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Complex Systems - a Physics Perspective

Complex Systems - a Physics Perspective

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Complex Systems - a Physics Perspective

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  1. Complex Systems- a Physics Perspective Alfred Hübler Center for Complex Systems Research Department of Physics University of Illinois at Urbana-Champaign

  2. Complex systems: • A system with a large throughput of • a fluid = turbulence, river networks • chemicals = flames & explosion • tension = fracture • electrical current = lightning, dielectric breakthrough • information = internet, social networks • The throughput is large means “sudden appearance of a pattern or dynamics (self-organization)” • This self-organization causes emergent properties.

  3. Example of Emergence:Experimental Study of Structural Changes in Materials due to High-voltage Currents needle electrode sprays charge over oil surface 20 kV air gap between needle electrode and oil surface approx. 5 cm ring electrode forms boundary of dish has a radius of 12 cm oil height is approximately 3 mm, enough to cover the particles castor oil is used: high viscosity, low ohmic heating, biodegradable particles are non-magnetic stainless steel, diameter D=1.6 mm particles sit on the bottom of the dish J. Jun, A. Hubler, PNAS 102, 536 (2005)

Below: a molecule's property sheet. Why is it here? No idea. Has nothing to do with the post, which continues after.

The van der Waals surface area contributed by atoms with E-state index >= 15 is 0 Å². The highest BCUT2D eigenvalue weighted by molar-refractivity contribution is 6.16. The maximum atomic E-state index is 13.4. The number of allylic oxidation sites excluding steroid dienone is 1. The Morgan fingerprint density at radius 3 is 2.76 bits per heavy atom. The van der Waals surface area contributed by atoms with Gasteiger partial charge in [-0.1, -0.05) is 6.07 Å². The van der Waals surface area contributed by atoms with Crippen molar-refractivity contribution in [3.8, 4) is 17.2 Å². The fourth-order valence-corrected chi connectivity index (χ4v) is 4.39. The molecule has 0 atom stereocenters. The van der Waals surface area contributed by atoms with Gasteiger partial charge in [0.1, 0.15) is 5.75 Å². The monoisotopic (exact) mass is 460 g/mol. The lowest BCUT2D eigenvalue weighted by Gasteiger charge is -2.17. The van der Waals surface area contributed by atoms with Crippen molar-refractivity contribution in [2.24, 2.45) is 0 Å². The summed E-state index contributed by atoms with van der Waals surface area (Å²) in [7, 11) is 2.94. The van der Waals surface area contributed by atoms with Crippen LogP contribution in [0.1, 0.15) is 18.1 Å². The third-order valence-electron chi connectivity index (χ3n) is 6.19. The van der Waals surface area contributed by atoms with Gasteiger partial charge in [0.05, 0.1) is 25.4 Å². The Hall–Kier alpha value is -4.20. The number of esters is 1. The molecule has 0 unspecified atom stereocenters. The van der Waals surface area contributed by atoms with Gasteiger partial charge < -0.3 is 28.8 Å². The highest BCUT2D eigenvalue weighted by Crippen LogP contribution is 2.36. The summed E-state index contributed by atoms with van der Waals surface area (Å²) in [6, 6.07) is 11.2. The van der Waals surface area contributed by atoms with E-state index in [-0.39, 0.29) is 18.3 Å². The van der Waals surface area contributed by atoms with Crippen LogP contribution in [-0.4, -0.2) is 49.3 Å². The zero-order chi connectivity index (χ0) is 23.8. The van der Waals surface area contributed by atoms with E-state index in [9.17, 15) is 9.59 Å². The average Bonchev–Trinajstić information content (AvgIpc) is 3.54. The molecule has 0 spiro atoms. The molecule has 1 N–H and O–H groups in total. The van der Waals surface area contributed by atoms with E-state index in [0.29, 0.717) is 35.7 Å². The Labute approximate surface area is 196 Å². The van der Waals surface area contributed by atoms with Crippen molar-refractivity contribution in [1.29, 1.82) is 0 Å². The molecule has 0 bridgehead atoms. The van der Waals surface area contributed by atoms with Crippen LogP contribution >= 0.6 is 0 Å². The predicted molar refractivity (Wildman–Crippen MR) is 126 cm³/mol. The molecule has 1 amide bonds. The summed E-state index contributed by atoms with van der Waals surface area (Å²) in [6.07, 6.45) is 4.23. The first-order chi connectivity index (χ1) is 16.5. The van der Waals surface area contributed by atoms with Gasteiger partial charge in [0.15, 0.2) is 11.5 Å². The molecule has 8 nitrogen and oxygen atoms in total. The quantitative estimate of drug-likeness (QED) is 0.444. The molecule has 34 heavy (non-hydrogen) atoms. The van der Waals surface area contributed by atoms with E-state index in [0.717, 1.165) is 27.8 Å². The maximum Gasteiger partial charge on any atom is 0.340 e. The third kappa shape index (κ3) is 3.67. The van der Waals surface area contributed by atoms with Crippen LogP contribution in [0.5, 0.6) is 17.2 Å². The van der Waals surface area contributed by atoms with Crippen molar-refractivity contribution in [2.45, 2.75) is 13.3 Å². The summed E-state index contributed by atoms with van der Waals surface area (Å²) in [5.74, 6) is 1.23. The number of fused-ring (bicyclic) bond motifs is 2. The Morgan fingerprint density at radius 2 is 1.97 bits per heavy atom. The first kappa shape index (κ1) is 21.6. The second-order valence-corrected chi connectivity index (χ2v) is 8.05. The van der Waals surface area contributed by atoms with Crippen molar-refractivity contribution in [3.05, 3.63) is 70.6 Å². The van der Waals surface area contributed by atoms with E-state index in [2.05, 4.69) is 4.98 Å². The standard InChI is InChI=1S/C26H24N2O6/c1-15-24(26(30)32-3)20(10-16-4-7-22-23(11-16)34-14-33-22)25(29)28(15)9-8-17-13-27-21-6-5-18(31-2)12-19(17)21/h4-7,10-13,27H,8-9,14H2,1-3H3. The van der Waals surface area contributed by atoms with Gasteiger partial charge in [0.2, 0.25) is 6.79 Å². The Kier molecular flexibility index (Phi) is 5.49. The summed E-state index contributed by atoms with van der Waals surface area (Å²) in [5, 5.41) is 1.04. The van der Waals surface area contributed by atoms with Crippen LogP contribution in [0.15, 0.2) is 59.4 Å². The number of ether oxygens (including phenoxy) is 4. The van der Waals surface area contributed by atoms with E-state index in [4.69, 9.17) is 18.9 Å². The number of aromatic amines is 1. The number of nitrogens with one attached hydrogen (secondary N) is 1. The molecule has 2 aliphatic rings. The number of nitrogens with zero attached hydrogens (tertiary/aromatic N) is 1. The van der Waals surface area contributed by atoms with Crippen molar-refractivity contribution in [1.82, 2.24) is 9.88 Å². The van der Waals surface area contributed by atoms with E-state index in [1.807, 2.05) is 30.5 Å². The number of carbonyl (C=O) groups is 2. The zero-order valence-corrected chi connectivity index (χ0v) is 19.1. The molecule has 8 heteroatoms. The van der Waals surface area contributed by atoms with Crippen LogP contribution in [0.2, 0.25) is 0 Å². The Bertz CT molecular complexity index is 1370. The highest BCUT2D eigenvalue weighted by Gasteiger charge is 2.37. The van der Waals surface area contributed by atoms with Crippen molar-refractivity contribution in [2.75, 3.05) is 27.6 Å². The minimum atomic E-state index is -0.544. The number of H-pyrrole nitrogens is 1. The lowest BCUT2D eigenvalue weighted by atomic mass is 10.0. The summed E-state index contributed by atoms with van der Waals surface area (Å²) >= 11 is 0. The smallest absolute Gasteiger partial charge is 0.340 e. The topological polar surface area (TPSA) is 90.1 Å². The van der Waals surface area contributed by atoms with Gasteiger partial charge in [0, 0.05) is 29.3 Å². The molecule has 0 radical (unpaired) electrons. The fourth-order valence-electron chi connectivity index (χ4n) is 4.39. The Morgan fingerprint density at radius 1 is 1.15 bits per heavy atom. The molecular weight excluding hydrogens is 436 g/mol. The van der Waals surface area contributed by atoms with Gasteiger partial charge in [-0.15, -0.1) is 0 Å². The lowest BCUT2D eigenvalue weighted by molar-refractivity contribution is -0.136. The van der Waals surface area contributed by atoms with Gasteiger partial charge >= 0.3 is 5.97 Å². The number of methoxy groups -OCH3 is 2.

4. Self-organization { 12 cm stage I: strand formation t=0s 10s 5m 13s 14m 7s { 14m 14s 14m 41s 15m 28s 77m 27s stage II: boundary connection stage III: geometric expansion stationary state

  5. Emergent properties: Adjacency defines topological species Termini = particles touching only one other particle Branching points = particles touching three or more other particles Trunks = particles touching only two other particles Particles become termini or three-fold branch points in stage III. In addition there are a few loners (less than 1%). Loners are not connected to any other particle. There are no closed loops in stage III.

  6. Emergent property: Relative number of each species is robust Graphs show how the number of termini, T, and branching points, B, scale with the total number of particles in the tree. J. Jun, A. Hubler, PNAS 102, 536 (2005)

  7. Emergence (Y. Bar-Yam): • substructure (stem, branch, sub-branch, …) • the relationship of component to collective behavior • (termini, branching points, trunks) • the relationship of internal behavior to external influence (minimum resistance, open loop, dimension, minimum spanning tree predictor) • multiscale structure and dynamics (fractal dimension = 1.67)

  8. The number of trees is not an emergent property J. Jun, A. Hubler, PNAS 102, 536 (2005)

  9. Overall electrical resistance of system We estimate the resistance, as K = height of oil  conductivity of oil I0= total current

  10. Hebbian Learning in a three-electrode system M. Sperl, A Chang, N. Weber, A. Hubler, Hebbian Learning in the Agglomeration of Conducting Particles, Phys.Rev.E. 59, 3165 (1999)

  11. The limiting state has minimum resistance. • - conducting particle, submerged in low-conductance liquid, can move along x-axis • resistance between electrodes is minimal of the particle is in the center • resistance causes drop in energy density = force on resistor =>resistor moves away • limiting state = minimum resistance state Entropy created = Heat / Temperature Heat = Power = Current2 * Resistance = Voltage2 / Resistance Temperature = kept constant Case 1: Constant Current Battery Power = Current2 * Resistance = minimal Entropy production rate = minimized (Prigogine NP) Case 2: Constant Voltage Battery Power = Voltage2 / Resistance = maximized Entropy production rate = maximized Variation principles lead to the emergence of order.